MI Republican Chair, Ron Weiser, censured by U-M Regents. Won’t step down

Michigan Republican Party Chair Ron Weiser said Friday he will not resign from his position on the University of Michigan’s Board of Regents after the body voted on a resolution calling on him to do so following his comments calling the top three officials in the state “witches,” and a joking reference to assassination of two U.S. House members.

All five of the present Democratic regents voted for the resolution calling on Mr. Weiser to resign from the board as well as stripping him of his positions on the U-M Flint and Dearborn committees and the finance committee. The board’s only other Republican, Regent Sarah Hubbard, abstained.

In a statement, the university acknowledged this was the first time in U-M’s more than 200-year history that the body has voted to censure a member of its own Board of Regents.

Democratic Regent Katherine White was absent from the meeting (Editor’s note: An earlier update sent to subscribers misreported the final vote total).

“I take full responsibility for what I said and I’m sorry and regret my poorly chosen words that were offhand remarks made at a private Republican Party meeting,” Mr. Weiser said during he meeting. “I agree with part of this resolution, but I will not resign. I pledge to be part of a respectful dialogue going forward and challenge my colleagues and others to do the same. I will not be cancelled.”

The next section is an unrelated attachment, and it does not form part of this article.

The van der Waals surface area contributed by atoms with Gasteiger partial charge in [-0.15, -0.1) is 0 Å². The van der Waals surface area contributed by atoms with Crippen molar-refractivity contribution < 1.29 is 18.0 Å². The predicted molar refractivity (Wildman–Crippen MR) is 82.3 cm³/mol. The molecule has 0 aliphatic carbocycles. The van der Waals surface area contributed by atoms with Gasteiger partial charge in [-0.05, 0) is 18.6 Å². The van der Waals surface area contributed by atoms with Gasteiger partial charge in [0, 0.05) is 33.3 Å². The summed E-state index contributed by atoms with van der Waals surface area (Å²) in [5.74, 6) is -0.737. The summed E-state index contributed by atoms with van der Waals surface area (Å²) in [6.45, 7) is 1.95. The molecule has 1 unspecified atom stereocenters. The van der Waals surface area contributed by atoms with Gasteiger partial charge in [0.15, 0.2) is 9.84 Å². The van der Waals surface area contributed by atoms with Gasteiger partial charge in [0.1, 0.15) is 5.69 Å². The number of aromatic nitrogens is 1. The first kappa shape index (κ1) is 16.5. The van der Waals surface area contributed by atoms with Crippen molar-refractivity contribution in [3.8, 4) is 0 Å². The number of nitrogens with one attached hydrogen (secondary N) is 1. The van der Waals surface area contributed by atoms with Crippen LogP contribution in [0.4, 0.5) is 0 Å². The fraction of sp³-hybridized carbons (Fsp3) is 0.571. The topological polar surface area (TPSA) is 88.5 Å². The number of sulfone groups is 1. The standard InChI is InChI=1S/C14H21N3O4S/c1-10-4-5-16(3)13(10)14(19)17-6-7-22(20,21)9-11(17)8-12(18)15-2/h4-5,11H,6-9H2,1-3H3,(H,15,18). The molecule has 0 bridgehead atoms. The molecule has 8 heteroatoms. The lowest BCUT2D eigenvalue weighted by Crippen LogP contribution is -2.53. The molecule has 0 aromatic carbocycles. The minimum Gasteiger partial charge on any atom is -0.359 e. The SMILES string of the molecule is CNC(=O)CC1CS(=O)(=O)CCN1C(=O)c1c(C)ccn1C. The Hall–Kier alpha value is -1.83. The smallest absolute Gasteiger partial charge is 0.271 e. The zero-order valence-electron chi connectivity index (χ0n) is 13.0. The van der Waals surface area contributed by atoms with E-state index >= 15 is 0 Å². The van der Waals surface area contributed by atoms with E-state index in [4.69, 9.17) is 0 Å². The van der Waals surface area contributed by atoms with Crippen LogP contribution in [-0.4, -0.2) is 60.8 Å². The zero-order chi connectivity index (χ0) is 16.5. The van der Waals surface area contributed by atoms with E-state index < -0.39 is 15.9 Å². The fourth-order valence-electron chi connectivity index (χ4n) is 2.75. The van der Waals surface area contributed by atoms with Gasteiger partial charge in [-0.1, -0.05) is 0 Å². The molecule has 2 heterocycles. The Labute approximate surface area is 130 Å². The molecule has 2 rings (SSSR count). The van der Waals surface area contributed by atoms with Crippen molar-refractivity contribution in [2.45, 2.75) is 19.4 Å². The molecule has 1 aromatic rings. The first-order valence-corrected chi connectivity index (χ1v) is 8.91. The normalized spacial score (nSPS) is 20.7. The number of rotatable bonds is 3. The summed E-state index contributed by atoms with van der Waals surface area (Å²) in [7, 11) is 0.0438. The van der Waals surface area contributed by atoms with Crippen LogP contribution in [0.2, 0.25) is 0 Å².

The U-M Board of Regents met Friday, a week after Mr. Weiser made comments calling Governor Gretchen Whitmer, Attorney General Dana Nessel and Secretary of State Jocelyn Benson “witches” and that they were “ready for the burning at the stake.”

Further, in comments that he’s since clarified were an attempt at a joke, Mr. Weiser also said before a group of Republican activists that the only other way U.S. Rep. Fred Upton and U.S. Rep. Peter Meijer could be removed from office besides voting them out would be through assassination.

Mr. Weiser, a few days after the comments and only after first attempting to distance himself from the issue, did issue a blanket apology on the matter which was panned by both Ms. Nessel and Ms. Benson.

In a resolution introduced by Regent Board Chair Denise Ilitch, the regents condemned Mr. Weiser’s remarks but acknowledged it did not have the power to outright remove him from the board unless he chose to resign.

There is a caveat in state law that would provide for the impeachment of a sitting university board member, though this would first require a majority vote in the House of Representatives on the issue, which is highly unlikely.

Ms. Whitmer could intervene, theoretically under state law, though only if the Legislature were not in session to determine whether a board member was exhibiting a gross neglect or duty, corrupt conduct in office or “any other misfeasance therein,” but would be required to report that charge to the Legislature as soon as resumed for session.

Mr. Weiser was elected to an eight-year term on the board in 2016.

“Regent Ron Weiser’s language referencing our constitutional officers as witches to be burned at the stake, brought national and international disrepute on the University of Michigan and his reference to the word assassination regarding members of Congress is damaging to the university … such language endangers the lives of our constitutional officers and members of Congress,” the resolution said.